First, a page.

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India – Animal Welfare and Cultural Issues

India is a country with a rich history and culture, and its relationship with animals is a reflection of this. From the sacred cows that roam the streets to the street dogs that are fed and cared for by locals, animals are a part of daily life in India. However, there are also challenges facing animal welfare in India, including issues of pet ownership, stray animals, and cultural taboos.

Prevailing Attitude to Animals and Pets

India has a long history of valuing animals, with many species considered sacred in Hinduism, the country’s predominant religion. The cow, for example, is considered a sacred animal in Hinduism, and harming or killing one is seen as a serious offense. As a result, cows are free to roam the streets in many parts of the country, and it is not uncommon to see them lying in the middle of busy roads or being fed by locals.

In general, there is a strong cultural tradition of caring for animals in India, with many people feeding and caring for street dogs and cats. However, this attitude does not always extend to pets, which are often seen as a luxury and a symbol of status. Some people view pets as disposable and may abandon them if they become inconvenient or unaffordable to care for.

Laws Regarding Pet Ownership

In India, there are no specific laws regarding pet ownership. However, pet owners are expected to take responsibility for their animals and ensure that they are well-cared for. Animal cruelty is a punishable offense under the Prevention of Cruelty to Animals Act, 1960, and those found guilty of cruelty to animals can face fines and imprisonment.

There are also local bylaws in many cities and towns that regulate the keeping of pets. For example, in some areas, pet owners may be required to register their pets with the local authorities, and there may be restrictions on the number of pets that can be kept in a single household.

Major Animal Charities

There are several animal charities operating in India that work to improve the welfare of animals. One of the largest is the People for Animals (PFA), which was founded in 1992 by animal rights activist Maneka Gandhi. PFA runs a number of animal shelters and hospitals across the country, as well as a network of volunteers who rescue and care for animals in distress.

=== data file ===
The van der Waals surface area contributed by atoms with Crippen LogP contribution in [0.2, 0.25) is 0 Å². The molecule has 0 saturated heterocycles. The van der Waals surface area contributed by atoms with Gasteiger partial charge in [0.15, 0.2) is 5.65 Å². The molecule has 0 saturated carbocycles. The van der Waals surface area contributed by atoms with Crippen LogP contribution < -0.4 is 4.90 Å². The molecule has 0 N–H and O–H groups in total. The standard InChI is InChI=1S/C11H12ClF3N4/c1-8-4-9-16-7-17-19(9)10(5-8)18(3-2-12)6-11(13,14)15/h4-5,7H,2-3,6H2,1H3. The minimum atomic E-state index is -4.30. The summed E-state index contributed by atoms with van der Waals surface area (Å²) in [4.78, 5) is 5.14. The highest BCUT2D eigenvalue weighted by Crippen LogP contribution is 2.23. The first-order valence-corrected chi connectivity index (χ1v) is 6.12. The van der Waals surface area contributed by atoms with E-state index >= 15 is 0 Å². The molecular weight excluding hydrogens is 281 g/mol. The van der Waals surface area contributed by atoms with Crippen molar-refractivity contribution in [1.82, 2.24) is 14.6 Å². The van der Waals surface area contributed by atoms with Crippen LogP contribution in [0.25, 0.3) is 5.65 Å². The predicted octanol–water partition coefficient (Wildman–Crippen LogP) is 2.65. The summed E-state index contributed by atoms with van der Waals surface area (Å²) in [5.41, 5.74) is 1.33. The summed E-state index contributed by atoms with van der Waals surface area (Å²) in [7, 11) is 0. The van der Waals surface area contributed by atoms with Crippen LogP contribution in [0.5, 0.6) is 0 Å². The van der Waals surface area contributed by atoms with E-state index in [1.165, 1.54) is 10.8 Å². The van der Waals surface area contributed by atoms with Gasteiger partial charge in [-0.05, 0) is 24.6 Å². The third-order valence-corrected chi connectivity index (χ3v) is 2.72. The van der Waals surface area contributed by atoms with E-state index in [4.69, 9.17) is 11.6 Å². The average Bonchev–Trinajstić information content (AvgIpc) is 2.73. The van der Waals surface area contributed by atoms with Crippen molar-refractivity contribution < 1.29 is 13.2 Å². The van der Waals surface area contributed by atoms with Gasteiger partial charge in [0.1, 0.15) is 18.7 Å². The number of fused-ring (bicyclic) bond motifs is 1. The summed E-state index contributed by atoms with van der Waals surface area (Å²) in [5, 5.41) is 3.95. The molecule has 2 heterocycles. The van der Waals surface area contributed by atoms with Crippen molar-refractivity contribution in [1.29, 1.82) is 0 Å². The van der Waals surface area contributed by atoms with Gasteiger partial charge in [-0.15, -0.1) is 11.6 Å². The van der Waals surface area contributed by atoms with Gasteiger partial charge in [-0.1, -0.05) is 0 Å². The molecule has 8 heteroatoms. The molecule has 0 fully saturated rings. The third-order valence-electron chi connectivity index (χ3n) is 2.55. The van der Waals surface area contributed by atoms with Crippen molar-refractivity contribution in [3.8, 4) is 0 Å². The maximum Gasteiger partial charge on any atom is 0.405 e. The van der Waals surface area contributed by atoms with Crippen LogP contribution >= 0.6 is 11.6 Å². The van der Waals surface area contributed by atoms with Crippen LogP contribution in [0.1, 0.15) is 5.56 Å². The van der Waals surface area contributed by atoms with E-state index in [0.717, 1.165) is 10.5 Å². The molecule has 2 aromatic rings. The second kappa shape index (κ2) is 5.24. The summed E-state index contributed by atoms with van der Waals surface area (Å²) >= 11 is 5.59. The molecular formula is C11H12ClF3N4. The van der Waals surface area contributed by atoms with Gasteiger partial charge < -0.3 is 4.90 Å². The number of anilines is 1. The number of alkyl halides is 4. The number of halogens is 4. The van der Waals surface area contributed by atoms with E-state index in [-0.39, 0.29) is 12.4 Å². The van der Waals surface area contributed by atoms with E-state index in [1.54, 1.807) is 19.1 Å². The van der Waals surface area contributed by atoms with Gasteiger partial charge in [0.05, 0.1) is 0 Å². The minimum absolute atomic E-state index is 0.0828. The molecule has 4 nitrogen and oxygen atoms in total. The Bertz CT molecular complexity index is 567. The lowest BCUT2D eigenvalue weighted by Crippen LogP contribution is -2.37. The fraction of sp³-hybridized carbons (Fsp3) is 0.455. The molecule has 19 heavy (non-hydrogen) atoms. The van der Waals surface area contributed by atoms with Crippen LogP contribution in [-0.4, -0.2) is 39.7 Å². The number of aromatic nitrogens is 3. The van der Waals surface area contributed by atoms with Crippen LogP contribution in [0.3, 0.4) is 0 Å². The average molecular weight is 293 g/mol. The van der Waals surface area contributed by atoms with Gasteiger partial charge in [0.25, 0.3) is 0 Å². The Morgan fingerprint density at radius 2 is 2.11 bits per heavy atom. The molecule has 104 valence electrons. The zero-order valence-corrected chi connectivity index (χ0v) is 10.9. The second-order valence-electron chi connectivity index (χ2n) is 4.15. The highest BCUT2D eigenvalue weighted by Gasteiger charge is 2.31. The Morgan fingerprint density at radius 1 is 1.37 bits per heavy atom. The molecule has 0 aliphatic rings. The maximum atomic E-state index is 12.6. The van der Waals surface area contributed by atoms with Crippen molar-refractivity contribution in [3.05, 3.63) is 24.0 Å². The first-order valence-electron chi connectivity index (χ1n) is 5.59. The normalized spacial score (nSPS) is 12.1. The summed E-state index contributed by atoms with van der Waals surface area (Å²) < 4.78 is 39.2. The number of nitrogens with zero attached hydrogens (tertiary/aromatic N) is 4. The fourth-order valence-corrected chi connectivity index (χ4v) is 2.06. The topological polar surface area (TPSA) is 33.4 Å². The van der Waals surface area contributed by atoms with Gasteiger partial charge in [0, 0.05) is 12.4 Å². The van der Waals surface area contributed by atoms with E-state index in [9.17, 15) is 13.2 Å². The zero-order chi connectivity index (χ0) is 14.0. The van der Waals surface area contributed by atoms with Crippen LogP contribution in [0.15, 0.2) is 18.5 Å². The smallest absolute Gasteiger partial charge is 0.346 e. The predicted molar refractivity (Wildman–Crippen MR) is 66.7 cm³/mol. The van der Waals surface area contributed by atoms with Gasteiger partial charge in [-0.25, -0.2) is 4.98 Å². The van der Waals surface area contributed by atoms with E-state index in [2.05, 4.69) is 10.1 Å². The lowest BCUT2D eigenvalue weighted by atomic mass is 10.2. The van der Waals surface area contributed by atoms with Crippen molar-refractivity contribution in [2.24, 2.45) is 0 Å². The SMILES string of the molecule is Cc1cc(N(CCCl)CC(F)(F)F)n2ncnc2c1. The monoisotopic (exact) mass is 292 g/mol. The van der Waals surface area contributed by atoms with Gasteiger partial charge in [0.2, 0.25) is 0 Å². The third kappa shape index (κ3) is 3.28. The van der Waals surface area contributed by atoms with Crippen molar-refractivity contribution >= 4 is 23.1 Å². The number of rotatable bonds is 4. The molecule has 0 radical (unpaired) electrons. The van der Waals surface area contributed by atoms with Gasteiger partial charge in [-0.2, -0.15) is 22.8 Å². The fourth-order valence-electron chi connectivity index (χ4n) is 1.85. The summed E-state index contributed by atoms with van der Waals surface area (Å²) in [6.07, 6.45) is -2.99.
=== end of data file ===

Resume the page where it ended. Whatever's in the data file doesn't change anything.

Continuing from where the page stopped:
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Another major animal charity in India is the Blue Cross of India, which was founded in 1959. The Blue Cross runs a number of animal welfare programs, including a large animal hospital in Chennai and a program to sterilize and vaccinate stray dogs.

Pet Supply Stores

There are a number of pet supply stores in India, both physical and online. Some of the most popular online pet supply stores include:

  • Petsworld: This online store offers a wide range of pet products, including food, toys, and accessories. They also offer free shipping on orders over a certain amount.
  • Heads Up For Tails: This online store specializes in high-quality pet products, including custom-made collars, beds, and toys. They also offer a range of grooming services.
  • Dogspot: This online store offers a range of pet products, including food, toys, and grooming supplies. They also have a blog with helpful tips and advice for pet owners.

In addition to these online stores, there are also many physical pet supply stores across the country, particularly in larger cities.

Cultural Taboos and Sensitivities

India has a diverse culture and religion, and there are some cultural taboos and sensitivities associated with different types of animals. For instance, cows are considered sacred animals in Hinduism, and it is illegal to slaughter cows in many states of India. Similarly, pigs are considered unclean animals in Islam, and it is forbidden to eat pork.

However, there are no specific cultural taboos or sensitivities associated with pet ownership in India. Pets are widely accepted and loved by people of all cultures and religions in India.

In conclusion, the prevailing attitude towards animals and pets in India is generally positive, with pets being widely accepted and loved by people of all cultures and religions. There are several laws and regulations regarding pet ownership in India, and several animal charities are working towards improving the welfare of animals in the country. Additionally, there are several pet supply stores available both physically and online, catering to the needs of pet owners. Overall, while there are some cultural taboos and sensitivities associated with different types of animals in India, pet ownership is widely accepted and growing in popularity.